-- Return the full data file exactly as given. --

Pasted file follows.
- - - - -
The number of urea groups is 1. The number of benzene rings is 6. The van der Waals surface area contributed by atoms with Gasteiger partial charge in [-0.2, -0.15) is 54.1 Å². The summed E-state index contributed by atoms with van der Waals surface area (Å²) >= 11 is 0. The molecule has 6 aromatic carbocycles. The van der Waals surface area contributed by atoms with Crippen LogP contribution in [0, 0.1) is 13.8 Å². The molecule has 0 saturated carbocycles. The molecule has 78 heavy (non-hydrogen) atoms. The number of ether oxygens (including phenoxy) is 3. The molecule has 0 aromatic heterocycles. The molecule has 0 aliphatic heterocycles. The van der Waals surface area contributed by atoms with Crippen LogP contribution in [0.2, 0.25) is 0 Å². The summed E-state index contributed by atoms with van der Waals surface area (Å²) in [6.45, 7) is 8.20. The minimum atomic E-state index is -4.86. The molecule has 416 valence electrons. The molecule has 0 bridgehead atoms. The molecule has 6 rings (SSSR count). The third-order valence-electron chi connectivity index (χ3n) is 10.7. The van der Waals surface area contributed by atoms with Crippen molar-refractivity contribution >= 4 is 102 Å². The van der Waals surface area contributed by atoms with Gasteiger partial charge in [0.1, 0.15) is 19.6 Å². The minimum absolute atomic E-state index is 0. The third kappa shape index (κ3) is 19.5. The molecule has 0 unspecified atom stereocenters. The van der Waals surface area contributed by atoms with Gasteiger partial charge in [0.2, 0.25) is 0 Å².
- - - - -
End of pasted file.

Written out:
The number of urea groups is 1. The number of benzene rings is 6. The van der Waals surface area contributed by atoms with Gasteiger partial charge in [-0.2, -0.15) is 54.1 Å². The summed E-state index contributed by atoms with van der Waals surface area (Å²) >= 11 is 0. The molecule has 6 aromatic carbocycles. The van der Waals surface area contributed by atoms with Crippen LogP contribution in [0, 0.1) is 13.8 Å². The molecule has 0 saturated carbocycles. The molecule has 78 heavy (non-hydrogen) atoms. The number of ether oxygens (including phenoxy) is 3. The molecule has 0 aromatic heterocycles. The molecule has 0 aliphatic heterocycles. The van der Waals surface area contributed by atoms with Crippen LogP contribution in [0.2, 0.25) is 0 Å². The summed E-state index contributed by atoms with van der Waals surface area (Å²) in [6.45, 7) is 8.20. The minimum atomic E-state index is -4.86. The molecule has 416 valence electrons. The molecule has 0 bridgehead atoms. The molecule has 6 rings (SSSR count). The third-order valence-electron chi connectivity index (χ3n) is 10.7. The van der Waals surface area contributed by atoms with Crippen molar-refractivity contribution >= 4 is 102 Å². The van der Waals surface area contributed by atoms with Gasteiger partial charge in [0.1, 0.15) is 19.6 Å². The minimum absolute atomic E-state index is 0. The third kappa shape index (κ3) is 19.5. The molecule has 0 unspecified atom stereocenters. The van der Waals surface area contributed by atoms with Gasteiger partial charge in [0.2, 0.25) is 0 Å².